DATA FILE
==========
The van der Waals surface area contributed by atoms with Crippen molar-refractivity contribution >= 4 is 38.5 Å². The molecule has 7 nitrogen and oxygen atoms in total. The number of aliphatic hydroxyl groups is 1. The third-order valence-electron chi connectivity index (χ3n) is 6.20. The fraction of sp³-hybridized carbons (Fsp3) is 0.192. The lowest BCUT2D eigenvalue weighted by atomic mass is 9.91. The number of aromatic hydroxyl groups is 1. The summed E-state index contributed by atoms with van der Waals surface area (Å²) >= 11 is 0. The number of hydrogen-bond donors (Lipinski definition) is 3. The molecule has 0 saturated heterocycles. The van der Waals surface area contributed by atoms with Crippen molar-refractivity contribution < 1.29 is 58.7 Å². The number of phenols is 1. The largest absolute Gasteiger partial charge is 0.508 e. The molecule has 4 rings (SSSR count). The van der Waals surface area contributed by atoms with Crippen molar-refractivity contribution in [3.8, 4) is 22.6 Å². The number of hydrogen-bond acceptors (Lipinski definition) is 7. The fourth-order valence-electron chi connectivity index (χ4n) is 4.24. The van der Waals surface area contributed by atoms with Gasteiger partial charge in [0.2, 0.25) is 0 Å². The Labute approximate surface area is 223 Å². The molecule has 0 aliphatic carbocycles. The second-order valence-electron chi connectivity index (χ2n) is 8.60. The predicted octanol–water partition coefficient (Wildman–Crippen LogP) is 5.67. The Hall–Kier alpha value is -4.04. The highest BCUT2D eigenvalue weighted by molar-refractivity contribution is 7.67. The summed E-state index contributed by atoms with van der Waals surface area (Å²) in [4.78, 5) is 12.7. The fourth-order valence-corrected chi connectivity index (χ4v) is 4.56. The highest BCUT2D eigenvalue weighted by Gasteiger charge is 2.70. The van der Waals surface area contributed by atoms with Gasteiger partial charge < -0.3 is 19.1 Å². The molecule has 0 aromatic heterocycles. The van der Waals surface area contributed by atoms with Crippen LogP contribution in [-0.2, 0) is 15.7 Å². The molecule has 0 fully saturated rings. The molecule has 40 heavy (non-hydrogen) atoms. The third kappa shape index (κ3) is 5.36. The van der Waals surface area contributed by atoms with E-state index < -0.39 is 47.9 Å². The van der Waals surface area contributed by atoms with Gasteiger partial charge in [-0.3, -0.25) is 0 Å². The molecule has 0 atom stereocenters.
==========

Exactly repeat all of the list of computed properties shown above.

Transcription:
The van der Waals surface area contributed by atoms with Crippen molar-refractivity contribution >= 4 is 38.5 Å². The molecule has 7 nitrogen and oxygen atoms in total. The number of aliphatic hydroxyl groups is 1. The third-order valence-electron chi connectivity index (χ3n) is 6.20. The fraction of sp³-hybridized carbons (Fsp3) is 0.192. The lowest BCUT2D eigenvalue weighted by atomic mass is 9.91. The number of aromatic hydroxyl groups is 1. The summed E-state index contributed by atoms with van der Waals surface area (Å²) >= 11 is 0. The number of hydrogen-bond donors (Lipinski definition) is 3. The molecule has 0 saturated heterocycles. The van der Waals surface area contributed by atoms with Crippen molar-refractivity contribution < 1.29 is 58.7 Å². The number of phenols is 1. The largest absolute Gasteiger partial charge is 0.508 e. The molecule has 4 rings (SSSR count). The van der Waals surface area contributed by atoms with Crippen molar-refractivity contribution in [3.8, 4) is 22.6 Å². The number of hydrogen-bond acceptors (Lipinski definition) is 7. The fourth-order valence-electron chi connectivity index (χ4n) is 4.24. The van der Waals surface area contributed by atoms with Gasteiger partial charge in [0.2, 0.25) is 0 Å². The Labute approximate surface area is 223 Å². The molecule has 0 aliphatic carbocycles. The second-order valence-electron chi connectivity index (χ2n) is 8.60. The predicted octanol–water partition coefficient (Wildman–Crippen LogP) is 5.67. The Hall–Kier alpha value is -4.04. The highest BCUT2D eigenvalue weighted by molar-refractivity contribution is 7.67. The summed E-state index contributed by atoms with van der Waals surface area (Å²) in [4.78, 5) is 12.7. The fourth-order valence-corrected chi connectivity index (χ4v) is 4.56. The highest BCUT2D eigenvalue weighted by Gasteiger charge is 2.70. The van der Waals surface area contributed by atoms with Gasteiger partial charge < -0.3 is 19.1 Å². The molecule has 0 aromatic heterocycles. The van der Waals surface area contributed by atoms with Crippen LogP contribution in [-0.2, 0) is 15.7 Å². The molecule has 0 fully saturated rings. The molecule has 40 heavy (non-hydrogen) atoms. The third kappa shape index (κ3) is 5.36. The van der Waals surface area contributed by atoms with E-state index < -0.39 is 47.9 Å². The van der Waals surface area contributed by atoms with Gasteiger partial charge in [-0.3, -0.25) is 0 Å². The molecule has 0 atom stereocenters.